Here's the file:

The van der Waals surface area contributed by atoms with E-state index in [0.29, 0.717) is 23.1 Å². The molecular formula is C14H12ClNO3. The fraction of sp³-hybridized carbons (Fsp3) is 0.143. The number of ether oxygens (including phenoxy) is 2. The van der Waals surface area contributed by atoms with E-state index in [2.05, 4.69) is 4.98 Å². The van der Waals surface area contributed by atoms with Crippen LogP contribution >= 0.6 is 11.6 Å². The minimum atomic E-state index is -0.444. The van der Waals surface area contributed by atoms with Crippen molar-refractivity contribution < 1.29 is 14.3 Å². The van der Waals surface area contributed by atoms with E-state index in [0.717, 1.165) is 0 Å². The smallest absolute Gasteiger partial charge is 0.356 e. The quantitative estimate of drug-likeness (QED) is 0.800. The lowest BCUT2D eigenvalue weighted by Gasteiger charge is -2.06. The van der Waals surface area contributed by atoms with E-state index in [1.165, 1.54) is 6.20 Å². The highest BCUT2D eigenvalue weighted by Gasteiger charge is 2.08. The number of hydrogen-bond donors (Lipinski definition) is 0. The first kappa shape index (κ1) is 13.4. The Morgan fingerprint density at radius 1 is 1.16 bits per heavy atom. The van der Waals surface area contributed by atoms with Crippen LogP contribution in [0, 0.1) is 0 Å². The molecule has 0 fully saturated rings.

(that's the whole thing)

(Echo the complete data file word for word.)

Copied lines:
The van der Waals surface area contributed by atoms with E-state index in [0.29, 0.717) is 23.1 Å². The molecular formula is C14H12ClNO3. The fraction of sp³-hybridized carbons (Fsp3) is 0.143. The number of ether oxygens (including phenoxy) is 2. The van der Waals surface area contributed by atoms with E-state index in [2.05, 4.69) is 4.98 Å². The van der Waals surface area contributed by atoms with Crippen LogP contribution >= 0.6 is 11.6 Å². The minimum atomic E-state index is -0.444. The van der Waals surface area contributed by atoms with Crippen molar-refractivity contribution < 1.29 is 14.3 Å². The van der Waals surface area contributed by atoms with E-state index in [0.717, 1.165) is 0 Å². The smallest absolute Gasteiger partial charge is 0.356 e. The quantitative estimate of drug-likeness (QED) is 0.800. The lowest BCUT2D eigenvalue weighted by Gasteiger charge is -2.06. The van der Waals surface area contributed by atoms with E-state index in [1.165, 1.54) is 6.20 Å². The highest BCUT2D eigenvalue weighted by Gasteiger charge is 2.08. The number of hydrogen-bond donors (Lipinski definition) is 0. The first kappa shape index (κ1) is 13.4. The Morgan fingerprint density at radius 1 is 1.16 bits per heavy atom. The van der Waals surface area contributed by atoms with Crippen LogP contribution in [0, 0.1) is 0 Å². The molecule has 0 fully saturated rings.